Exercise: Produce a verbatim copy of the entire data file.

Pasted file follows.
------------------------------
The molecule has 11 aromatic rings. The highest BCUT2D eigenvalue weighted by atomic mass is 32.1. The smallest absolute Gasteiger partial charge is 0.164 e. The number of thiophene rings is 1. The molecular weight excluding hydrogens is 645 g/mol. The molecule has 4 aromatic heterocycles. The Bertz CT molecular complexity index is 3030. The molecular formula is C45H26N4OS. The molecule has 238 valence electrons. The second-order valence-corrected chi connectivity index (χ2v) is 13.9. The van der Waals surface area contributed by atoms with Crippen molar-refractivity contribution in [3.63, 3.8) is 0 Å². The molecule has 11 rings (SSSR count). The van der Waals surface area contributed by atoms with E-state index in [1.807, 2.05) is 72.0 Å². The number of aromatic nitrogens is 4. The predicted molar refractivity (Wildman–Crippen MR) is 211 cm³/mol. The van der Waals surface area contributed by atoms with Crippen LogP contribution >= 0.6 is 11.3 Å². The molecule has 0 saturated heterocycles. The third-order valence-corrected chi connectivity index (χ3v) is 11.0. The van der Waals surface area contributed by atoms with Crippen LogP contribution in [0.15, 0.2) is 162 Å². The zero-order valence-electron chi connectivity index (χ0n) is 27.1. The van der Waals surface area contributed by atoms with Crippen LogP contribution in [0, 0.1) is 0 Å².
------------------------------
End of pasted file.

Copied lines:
The molecule has 11 aromatic rings. The highest BCUT2D eigenvalue weighted by atomic mass is 32.1. The smallest absolute Gasteiger partial charge is 0.164 e. The number of thiophene rings is 1. The molecular weight excluding hydrogens is 645 g/mol. The molecule has 4 aromatic heterocycles. The Bertz CT molecular complexity index is 3030. The molecular formula is C45H26N4OS. The molecule has 238 valence electrons. The second-order valence-corrected chi connectivity index (χ2v) is 13.9. The van der Waals surface area contributed by atoms with Crippen molar-refractivity contribution in [3.63, 3.8) is 0 Å². The molecule has 11 rings (SSSR count). The van der Waals surface area contributed by atoms with E-state index in [1.807, 2.05) is 72.0 Å². The number of aromatic nitrogens is 4. The predicted molar refractivity (Wildman–Crippen MR) is 211 cm³/mol. The van der Waals surface area contributed by atoms with Crippen LogP contribution >= 0.6 is 11.3 Å². The molecule has 0 saturated heterocycles. The third-order valence-corrected chi connectivity index (χ3v) is 11.0. The van der Waals surface area contributed by atoms with Crippen LogP contribution in [0.15, 0.2) is 162 Å². The zero-order valence-electron chi connectivity index (χ0n) is 27.1. The van der Waals surface area contributed by atoms with Crippen LogP contribution in [0, 0.1) is 0 Å².